Round-Up of Global News In Health and Complementary Medicine

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Slaving Britons

Britons are working too hard and their home lives are suffering, according to a new survey. The Chartered Institute of Personnel and Development has found that one-fifth of people are working over 48 hours a week, despite a European Union working time directive to fight excessive hours. Britain has an average working week of 43.6 hours, the longest in the EU. Of those who worked over 48 hours a week, two-fifths said it had caused them to argue with their partner, and 34 per cent said it made them shout at their children. Over half of those interviewed said their sex lives suffered from hard work. Self-employed people, office managers, and professionals were found to be spending the most time at work. Mental exhaustion and difficulty sleeping were the most common illnesses in people who worked long hours. The report's author, Melissa Compton-Edwards, said that many people had entered into a 'Faustian' pact over their working hours. While people would prefer their partner to work less, long hours were considered 'a price worth paying if it guarantees a decent standard of living'.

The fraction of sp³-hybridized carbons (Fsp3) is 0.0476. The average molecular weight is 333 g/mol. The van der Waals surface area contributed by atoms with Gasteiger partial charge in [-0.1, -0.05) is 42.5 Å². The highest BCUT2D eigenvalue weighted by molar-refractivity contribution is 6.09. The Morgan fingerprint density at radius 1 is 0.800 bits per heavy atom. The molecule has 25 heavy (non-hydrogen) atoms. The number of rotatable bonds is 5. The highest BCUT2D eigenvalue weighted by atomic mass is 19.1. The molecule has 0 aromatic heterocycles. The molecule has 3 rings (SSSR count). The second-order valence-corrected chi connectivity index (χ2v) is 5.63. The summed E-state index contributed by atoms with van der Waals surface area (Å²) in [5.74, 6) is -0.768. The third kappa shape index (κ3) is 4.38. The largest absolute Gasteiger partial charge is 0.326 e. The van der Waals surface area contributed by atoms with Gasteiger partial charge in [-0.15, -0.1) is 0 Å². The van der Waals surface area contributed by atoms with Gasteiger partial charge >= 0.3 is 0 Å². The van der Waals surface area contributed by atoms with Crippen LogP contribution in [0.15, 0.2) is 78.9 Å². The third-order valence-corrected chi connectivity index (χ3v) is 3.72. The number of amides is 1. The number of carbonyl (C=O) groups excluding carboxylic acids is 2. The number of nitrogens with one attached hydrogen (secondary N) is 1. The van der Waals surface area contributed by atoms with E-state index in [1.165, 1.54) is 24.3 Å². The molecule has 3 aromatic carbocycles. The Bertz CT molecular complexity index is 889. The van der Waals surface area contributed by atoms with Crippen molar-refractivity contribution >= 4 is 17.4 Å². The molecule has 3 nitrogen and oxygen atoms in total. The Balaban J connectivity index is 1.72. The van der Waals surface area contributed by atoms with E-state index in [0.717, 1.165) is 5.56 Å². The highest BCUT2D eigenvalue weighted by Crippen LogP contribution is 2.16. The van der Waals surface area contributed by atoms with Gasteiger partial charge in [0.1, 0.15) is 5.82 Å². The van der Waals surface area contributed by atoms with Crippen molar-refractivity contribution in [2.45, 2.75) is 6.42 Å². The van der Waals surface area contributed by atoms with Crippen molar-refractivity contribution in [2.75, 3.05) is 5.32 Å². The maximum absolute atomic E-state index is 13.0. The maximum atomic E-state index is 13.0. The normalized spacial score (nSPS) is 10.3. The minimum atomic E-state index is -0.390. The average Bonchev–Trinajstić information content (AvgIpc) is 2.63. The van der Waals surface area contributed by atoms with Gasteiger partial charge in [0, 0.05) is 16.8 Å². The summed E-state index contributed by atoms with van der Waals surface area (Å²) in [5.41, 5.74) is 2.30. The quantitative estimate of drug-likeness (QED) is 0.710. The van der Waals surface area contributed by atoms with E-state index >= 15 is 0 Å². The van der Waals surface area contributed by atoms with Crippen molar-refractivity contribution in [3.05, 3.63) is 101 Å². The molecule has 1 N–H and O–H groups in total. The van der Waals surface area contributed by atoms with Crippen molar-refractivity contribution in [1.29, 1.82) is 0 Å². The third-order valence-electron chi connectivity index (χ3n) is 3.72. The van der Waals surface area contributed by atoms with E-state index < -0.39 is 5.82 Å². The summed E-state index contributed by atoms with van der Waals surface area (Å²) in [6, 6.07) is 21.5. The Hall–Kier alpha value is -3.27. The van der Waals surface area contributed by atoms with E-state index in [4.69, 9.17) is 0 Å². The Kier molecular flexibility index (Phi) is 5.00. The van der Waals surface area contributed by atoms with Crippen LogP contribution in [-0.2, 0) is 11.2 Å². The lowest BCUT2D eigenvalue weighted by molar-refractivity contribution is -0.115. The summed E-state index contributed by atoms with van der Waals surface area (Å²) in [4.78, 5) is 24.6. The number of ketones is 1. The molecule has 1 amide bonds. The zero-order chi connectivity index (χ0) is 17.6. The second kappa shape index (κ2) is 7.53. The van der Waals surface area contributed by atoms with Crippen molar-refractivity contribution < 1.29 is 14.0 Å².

The Guardian

Healthy Fruit & Veg

Fruit and vegetables contain lower amounts of minerals than they did 50 years ago, according to a new study. David Thomas, a nutritionist, compared data from a study called The Composition of Foods, which dates back to 1940. He found that broccoli has 75 per cent less calcium, spinach has 60 per cent less iron, and watercress has 93 per cent less copper than they did five decades ago. Mr Thomas said that modern intensive farming methods, which concentrate on size, shape and shelf life rather than nutritional content, could be to blame for the trends.

Daily Mail

For more go to Healthy Nutrition series

Calming Smell Of Babes